Services and Other Network Primitives

A service is an abstraction of a logical set of pods and a policy that defines inbound and network access. A service uses a selector to target pods by the pods’ label. A service exposes a logical set of pods as a network service providing a single IP address, DNS name, or load balancing to access the pods.

The service type is defined in the manifest. The following are available service types:

  • ClusterIP - exposes the service on an internal IP in the Kubernetes cluster (default)
  • NodePort - exposes the service on the same port of each node in the Kubernetes cluster
  • LoadBalancer - creates an external load balancer with a cloud provider (e.g. GCE ForwardingRules, AWS Elastic Load Balancer, Azure Load Balancer) and assigns a public IP to the service
  • ExternalName - exposes the service using an arbitrary name

Services can be created imperatively for a running resource. At minimum the resource type, resource name, and the service’s exposed proxy port are required e.g. kubectl expose --port=.

$ kubectl create deploy webserver --image nginx

deployment.apps/webserver created

$ kubectl expose deploy webserver --port 80

service/webserver exposed

$ kubectl get svc

NAME              TYPE        CLUSTER-IP       EXTERNAL-IP   PORT(S)        AGE
kubernetes        ClusterIP   10.96.0.1                443/TCP        33d
webserver         ClusterIP   10.103.175.171           80/TCP         4s

$

Services select pods using labels, and for each pod creates an endpoint resource. The endpoint resource describes all active network targets (pods) that the service routes traffic to. Each endpoint object in a cluster places an additional iptables rule with a target pod’s IP. An alternative to endpoints are EndpointSlices. EndpointSlices are conceptually and functionally similar to endpoints, but are restricted to up to 100 endpoints to improve management at scale.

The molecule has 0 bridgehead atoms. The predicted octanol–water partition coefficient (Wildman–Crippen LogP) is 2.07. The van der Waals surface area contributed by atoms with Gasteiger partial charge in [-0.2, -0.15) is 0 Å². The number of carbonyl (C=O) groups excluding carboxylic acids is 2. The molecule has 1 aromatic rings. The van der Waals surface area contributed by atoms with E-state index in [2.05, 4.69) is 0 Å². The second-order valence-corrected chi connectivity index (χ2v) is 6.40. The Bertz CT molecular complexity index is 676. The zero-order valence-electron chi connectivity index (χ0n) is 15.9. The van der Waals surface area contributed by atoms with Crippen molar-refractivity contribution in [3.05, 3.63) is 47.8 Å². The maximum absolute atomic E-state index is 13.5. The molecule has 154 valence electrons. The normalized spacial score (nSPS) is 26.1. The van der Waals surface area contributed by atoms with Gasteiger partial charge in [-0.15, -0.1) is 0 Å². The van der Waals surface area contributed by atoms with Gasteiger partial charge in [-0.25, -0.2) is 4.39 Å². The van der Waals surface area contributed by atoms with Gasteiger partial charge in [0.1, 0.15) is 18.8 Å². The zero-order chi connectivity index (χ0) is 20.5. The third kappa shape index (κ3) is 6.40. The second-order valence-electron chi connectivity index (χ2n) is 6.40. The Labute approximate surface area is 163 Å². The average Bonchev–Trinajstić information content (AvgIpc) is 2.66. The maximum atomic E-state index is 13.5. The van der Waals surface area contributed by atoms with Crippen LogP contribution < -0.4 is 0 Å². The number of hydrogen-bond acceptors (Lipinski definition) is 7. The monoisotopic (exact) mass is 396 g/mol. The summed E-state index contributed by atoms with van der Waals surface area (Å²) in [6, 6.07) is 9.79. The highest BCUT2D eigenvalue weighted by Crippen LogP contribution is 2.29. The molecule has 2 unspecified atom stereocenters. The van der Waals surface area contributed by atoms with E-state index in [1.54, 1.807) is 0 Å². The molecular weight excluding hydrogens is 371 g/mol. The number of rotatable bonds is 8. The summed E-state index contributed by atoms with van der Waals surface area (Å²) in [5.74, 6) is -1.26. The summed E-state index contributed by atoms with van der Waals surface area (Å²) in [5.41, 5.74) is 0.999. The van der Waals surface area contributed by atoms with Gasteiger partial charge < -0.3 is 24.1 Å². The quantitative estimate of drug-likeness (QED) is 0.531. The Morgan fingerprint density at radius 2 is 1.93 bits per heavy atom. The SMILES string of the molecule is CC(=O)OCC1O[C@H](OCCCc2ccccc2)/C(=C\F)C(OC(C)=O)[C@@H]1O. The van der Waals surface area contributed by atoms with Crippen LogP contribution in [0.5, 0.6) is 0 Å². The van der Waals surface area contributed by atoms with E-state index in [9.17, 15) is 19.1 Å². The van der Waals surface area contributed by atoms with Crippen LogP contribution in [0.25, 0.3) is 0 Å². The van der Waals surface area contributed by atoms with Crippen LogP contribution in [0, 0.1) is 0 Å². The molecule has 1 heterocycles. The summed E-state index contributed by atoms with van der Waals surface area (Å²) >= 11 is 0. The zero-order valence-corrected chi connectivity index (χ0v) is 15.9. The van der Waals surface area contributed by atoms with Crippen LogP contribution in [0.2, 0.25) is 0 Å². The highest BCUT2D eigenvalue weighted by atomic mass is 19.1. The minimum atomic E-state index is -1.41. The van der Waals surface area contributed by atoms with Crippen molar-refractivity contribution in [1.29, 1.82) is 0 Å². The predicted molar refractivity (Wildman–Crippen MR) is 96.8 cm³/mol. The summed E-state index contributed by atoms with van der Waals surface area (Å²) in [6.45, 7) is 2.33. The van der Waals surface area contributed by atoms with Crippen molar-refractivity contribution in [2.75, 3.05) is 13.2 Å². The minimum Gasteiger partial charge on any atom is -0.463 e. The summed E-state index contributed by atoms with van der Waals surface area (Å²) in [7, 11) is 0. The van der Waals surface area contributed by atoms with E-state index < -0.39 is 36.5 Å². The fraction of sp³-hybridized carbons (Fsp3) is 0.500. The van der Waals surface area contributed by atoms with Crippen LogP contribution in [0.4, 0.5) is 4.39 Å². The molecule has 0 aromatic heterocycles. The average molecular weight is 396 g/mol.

$ kubectl get endpoints webserver

NAME        ENDPOINTS      AGE
webserver   10.32.0.8:80   43s

$ kubectl get pods -o wide -l app=webserver

NAME                        READY   STATUS    RESTARTS   AGE   IP          NODE     NOMINATED NODE   READINESS GATES
webserver-d698d7bd6-ktxvn   1/1     Running   0          83s   10.32.0.8   ubuntu              

$

Ingresses are another resource that interact with services. Ingresses bind services to external endpoints that an Ingress controller on the cluster then exposes to the outside world. Ingresses reference services directly in their manifests, as shown here:

apiVersion: networking.k8s.io/v1beta1
kind: Ingress
metadata:
  name: webserver-ingress
  annotations:
spec:
  rules:
  - http:
      paths:
      - path: /testpath
        backend:
          serviceName: webserver
          servicePort: 80

On the docs, you can learn more about Services, Endpoints, and EndpointSlices.

Ingress Controllers and Ingress Resources

The Ingress resource manages external access to Kubernetes services via HTTP and HTTPS routes. An Ingress controller is required to satisfy an Ingress. The Ingress controller reads and implements the rules of the Ingress resource.

Use the following command to set up an Ingress Controller in your Kubernetes cluster:

$ kubectl apply -f https://rx-m-k8s.s3-us-west-2.amazonaws.com/ingress-drill-setup.yaml

namespace/nginx-ingress created
serviceaccount/nginx-ingress created
clusterrole.rbac.authorization.k8s.io/nginx-ingress created
service/nginx-ingress created
clusterrolebinding.rbac.authorization.k8s.io/nginx-ingress created
secret/default-server-secret created
deployment.apps/nginx-ingress created

$

Create the following deployment of Apache webserver that exposes the container port 80: